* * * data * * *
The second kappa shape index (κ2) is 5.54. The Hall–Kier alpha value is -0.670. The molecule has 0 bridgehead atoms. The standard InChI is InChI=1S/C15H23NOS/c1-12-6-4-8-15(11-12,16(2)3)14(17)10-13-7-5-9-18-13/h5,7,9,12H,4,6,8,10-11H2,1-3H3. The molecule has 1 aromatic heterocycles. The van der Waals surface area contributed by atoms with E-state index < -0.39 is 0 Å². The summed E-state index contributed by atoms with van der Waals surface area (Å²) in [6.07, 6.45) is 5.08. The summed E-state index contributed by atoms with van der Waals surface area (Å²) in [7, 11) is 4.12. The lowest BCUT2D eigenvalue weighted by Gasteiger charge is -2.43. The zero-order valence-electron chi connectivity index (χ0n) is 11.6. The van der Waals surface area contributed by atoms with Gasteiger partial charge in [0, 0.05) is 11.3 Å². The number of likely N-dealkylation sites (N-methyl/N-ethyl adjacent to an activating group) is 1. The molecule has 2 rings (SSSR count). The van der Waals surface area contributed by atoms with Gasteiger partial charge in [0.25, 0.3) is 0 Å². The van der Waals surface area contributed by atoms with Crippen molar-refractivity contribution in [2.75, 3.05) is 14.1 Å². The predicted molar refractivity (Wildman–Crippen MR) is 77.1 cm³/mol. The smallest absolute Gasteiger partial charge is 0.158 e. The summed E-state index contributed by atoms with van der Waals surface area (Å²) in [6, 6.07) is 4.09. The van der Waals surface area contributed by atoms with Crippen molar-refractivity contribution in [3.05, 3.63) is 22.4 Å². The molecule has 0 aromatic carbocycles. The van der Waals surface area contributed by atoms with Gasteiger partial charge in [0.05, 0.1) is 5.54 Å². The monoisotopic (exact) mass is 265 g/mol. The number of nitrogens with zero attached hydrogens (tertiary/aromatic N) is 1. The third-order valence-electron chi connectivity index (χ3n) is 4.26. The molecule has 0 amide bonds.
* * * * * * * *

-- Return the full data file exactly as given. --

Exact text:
The second kappa shape index (κ2) is 5.54. The Hall–Kier alpha value is -0.670. The molecule has 0 bridgehead atoms. The standard InChI is InChI=1S/C15H23NOS/c1-12-6-4-8-15(11-12,16(2)3)14(17)10-13-7-5-9-18-13/h5,7,9,12H,4,6,8,10-11H2,1-3H3. The molecule has 1 aromatic heterocycles. The van der Waals surface area contributed by atoms with E-state index < -0.39 is 0 Å². The summed E-state index contributed by atoms with van der Waals surface area (Å²) in [6.07, 6.45) is 5.08. The summed E-state index contributed by atoms with van der Waals surface area (Å²) in [7, 11) is 4.12. The lowest BCUT2D eigenvalue weighted by Gasteiger charge is -2.43. The zero-order valence-electron chi connectivity index (χ0n) is 11.6. The van der Waals surface area contributed by atoms with Gasteiger partial charge in [0, 0.05) is 11.3 Å². The number of likely N-dealkylation sites (N-methyl/N-ethyl adjacent to an activating group) is 1. The molecule has 2 rings (SSSR count). The van der Waals surface area contributed by atoms with Gasteiger partial charge in [0.25, 0.3) is 0 Å². The van der Waals surface area contributed by atoms with Crippen molar-refractivity contribution in [2.75, 3.05) is 14.1 Å². The predicted molar refractivity (Wildman–Crippen MR) is 77.1 cm³/mol. The smallest absolute Gasteiger partial charge is 0.158 e. The summed E-state index contributed by atoms with van der Waals surface area (Å²) in [6, 6.07) is 4.09. The van der Waals surface area contributed by atoms with Crippen molar-refractivity contribution in [3.05, 3.63) is 22.4 Å². The molecule has 0 aromatic carbocycles. The van der Waals surface area contributed by atoms with Gasteiger partial charge in [0.05, 0.1) is 5.54 Å². The monoisotopic (exact) mass is 265 g/mol. The number of nitrogens with zero attached hydrogens (tertiary/aromatic N) is 1. The third-order valence-electron chi connectivity index (χ3n) is 4.26. The molecule has 0 amide bonds.